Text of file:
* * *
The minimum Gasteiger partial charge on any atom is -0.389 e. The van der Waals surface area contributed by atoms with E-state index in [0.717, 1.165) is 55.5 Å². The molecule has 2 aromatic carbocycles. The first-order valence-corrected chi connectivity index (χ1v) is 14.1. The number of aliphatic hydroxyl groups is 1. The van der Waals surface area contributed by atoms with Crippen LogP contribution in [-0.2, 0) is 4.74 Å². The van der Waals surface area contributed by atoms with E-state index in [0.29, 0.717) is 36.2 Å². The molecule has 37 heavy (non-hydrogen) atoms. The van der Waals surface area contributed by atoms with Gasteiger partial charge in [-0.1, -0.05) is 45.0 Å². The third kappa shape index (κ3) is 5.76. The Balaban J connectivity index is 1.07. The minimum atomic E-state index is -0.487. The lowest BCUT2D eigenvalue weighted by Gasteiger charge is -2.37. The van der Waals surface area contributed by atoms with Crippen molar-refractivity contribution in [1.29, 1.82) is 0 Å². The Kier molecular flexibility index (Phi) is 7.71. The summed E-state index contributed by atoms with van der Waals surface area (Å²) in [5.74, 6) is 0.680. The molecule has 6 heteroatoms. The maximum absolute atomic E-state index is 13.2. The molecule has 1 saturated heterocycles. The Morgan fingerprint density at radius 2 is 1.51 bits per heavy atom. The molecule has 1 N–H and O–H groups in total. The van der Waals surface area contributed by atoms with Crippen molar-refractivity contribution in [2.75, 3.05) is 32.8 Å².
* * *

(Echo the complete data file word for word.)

The minimum Gasteiger partial charge on any atom is -0.389 e. The van der Waals surface area contributed by atoms with E-state index in [0.717, 1.165) is 55.5 Å². The molecule has 2 aromatic carbocycles. The first-order valence-corrected chi connectivity index (χ1v) is 14.1. The number of aliphatic hydroxyl groups is 1. The van der Waals surface area contributed by atoms with Crippen LogP contribution in [-0.2, 0) is 4.74 Å². The van der Waals surface area contributed by atoms with E-state index in [0.29, 0.717) is 36.2 Å². The molecule has 37 heavy (non-hydrogen) atoms. The van der Waals surface area contributed by atoms with Gasteiger partial charge in [-0.1, -0.05) is 45.0 Å². The third kappa shape index (κ3) is 5.76. The Balaban J connectivity index is 1.07. The minimum atomic E-state index is -0.487. The lowest BCUT2D eigenvalue weighted by Gasteiger charge is -2.37. The van der Waals surface area contributed by atoms with Crippen molar-refractivity contribution in [1.29, 1.82) is 0 Å². The Kier molecular flexibility index (Phi) is 7.71. The summed E-state index contributed by atoms with van der Waals surface area (Å²) in [5.74, 6) is 0.680. The molecule has 6 heteroatoms. The maximum absolute atomic E-state index is 13.2. The molecule has 1 saturated heterocycles. The Morgan fingerprint density at radius 2 is 1.51 bits per heavy atom. The molecule has 1 N–H and O–H groups in total. The van der Waals surface area contributed by atoms with Crippen molar-refractivity contribution in [2.75, 3.05) is 32.8 Å².